1080 poison - June 2010

The Alternatives to 1080 Program has now ceased and, without a decision by the Australian and State governments to provide additional funding, the Department of Primary Industries, Parks, Water and the Environment (DPIPWE) will only be able to maintain a low-level program. Landowners are reporting high losses from browsing animals but the State and Australian governments have basically left them to deal with this issue alone. DPIPWE will be able to provide advice via the telephone and distribute copies of documents produced by the Alternatives to 1080 Program, but expect the calls for easier access to 1080 poison to become louder, particularly from the farming community.

The TCT has been working hard over the last 12 months to get the support of all three major political parties for a ban on 1080 and all other poisons, and to continue to fund the Alternatives to 1080 Program.

During the state election the Tasmanian Greens supported banning 1080 but did not respond to our call for them to support a ban on all poisoning of native species. However, since the election, the Tasmanian Greens Spokesperson for Primary Industries, Kim Booth, has committed his party to such a ban.

Liberal and Labor party policies supported the continued use of 1080 poison and did not rule out introducing other poisons. All three parties failed to commit to continuing the funding for the Alternatives to 1080 Program for ongoing implementation and development of alternative control measures for browsing animals. As we expected after the lack of support during the election, the State Budget did not provide funding for the Program.

We have also been lobbying the Australian Government, whose response gives some hope it will continue to work with the State Government to ensure the results of the Alternatives to 1080 Program are implemented, as is required under the Tasmanian Supplementary Regional Forestry Agreement. What we really want is for the Australian Government to continue to provide funding and this is now more probable, given that major reform of the forestry industry is likely.

The decision by Gunns to immediately end use of 1080 in its forestry operations is a very welcome development and gives us even more reason, added to Forestry Tasmania’s commitment in 2005, to believe that all forestry companies can manage without it. Gunns has commenced the process of obtaining Forest Stewardship Council (FSC) Certification and it seems likely that it believed that the FSC would not support the use of 1080. Gunns has also made a commitment to ban the use of the poison Feratox in its Tasmanian forestry operations as advised in its Mammal Browsing Control Policy issued on 28 June 2010.

We will make it a priority to ensure that banning the poisoning of native wildlife and funding for alternatives are included in any deal for the reform of the forestry industry.

After Gunns’ decision, the Minister for Primary Industries and Water, Byran Green, responded with predictable lack of vision or leadership. He welcomed the decision but said there was no need to ban 1080. He said there had been a 94% reduction in the amount of 1080 poison used in the state since 1999–2000 and this was ‘sufficient progress’. He also said that, ‘We need to ensure primary producers have flexibility in managing their operations, which are extremely important part of the economy’ (Sunday Tasmanian, 20 June 2010).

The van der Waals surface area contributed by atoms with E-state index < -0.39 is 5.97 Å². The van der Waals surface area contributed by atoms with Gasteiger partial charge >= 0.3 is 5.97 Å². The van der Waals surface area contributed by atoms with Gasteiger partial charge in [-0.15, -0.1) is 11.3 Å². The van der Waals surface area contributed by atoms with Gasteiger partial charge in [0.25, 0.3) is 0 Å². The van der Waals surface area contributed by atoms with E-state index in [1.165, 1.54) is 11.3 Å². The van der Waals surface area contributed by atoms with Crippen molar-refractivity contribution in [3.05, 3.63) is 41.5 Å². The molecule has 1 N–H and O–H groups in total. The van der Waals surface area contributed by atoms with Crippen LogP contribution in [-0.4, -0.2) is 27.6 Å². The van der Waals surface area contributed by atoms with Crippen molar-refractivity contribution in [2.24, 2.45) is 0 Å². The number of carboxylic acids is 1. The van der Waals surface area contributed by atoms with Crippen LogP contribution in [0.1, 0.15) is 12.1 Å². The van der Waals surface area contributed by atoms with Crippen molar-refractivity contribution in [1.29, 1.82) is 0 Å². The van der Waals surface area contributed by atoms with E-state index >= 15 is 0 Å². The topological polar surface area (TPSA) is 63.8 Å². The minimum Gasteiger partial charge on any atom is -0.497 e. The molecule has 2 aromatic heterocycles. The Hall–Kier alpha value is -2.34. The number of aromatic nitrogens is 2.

With Tasmania’s largest forestry company, Gunns, the largest forest manager, Forestry Tasmania, and one other forestry company (which does not wish to promote the fact) committed to stopping the use of 1080, and other smaller forestry interests likely to follow in order to obtain Forest Stewardship Council Certification, this will leave only a handful of farmers getting permits each year: five in 2008–2009 and six so far in the 2009–2010 financial years.

So we must continue to put pressure on farming interests to end all poisoning of native animals and we need our members help to get the message out that people do not want to buy products from farms that poison native wildlife. Just as public pressure has led to moves for forestry companies to clean up their production methods, we must also put market pressure on farmers.

While the State Government proclaims the need for primary producers to have flexibility it does little to actually help the vast majority of farmers who (do not use 1080) to find alternative means of controlling browsing animals. They are being left primarily to rely on shooting, which is still lethal and is proven to be very inefficient.

In the absence of easier access to 1080 and with the end of the Alternatives to 1080 Program, the TFGA and many individual farmers have resorted to supporting the introduction of the new cyanide-based poison Feratox. It kills more quickly than 1080 and they hope this one advantage will win over the public and government. Once a new poison has government approval and is used by farmers, then forestry companies, including Gunns and Forestry Tasmania, will likely seek its use. Neither has ever ruled out using other poisons.

This is very depressing. The Alternatives to 1080 Program made significant progress in developing more effective and humane control methods. Without government support and active promotion, these solutions will not be made available to landowners and promising research will not be taken to the next step.

During 19–21 April this year, the TCT had the opportunity to attend the final formal ‘Alternatives to 1080 Program’ workshop and field days in northern Tasmania. The workshop attempted to summarise the findings and outcomes of the program over the past four years. Some of these were truly inspirational and many primary producers expressed support for non-lethal controls. There were, of course, some research areas that failed and some elements of the farming and forestry industries who want 1080 and are actively advocating Feratox.

Fencing plus shooting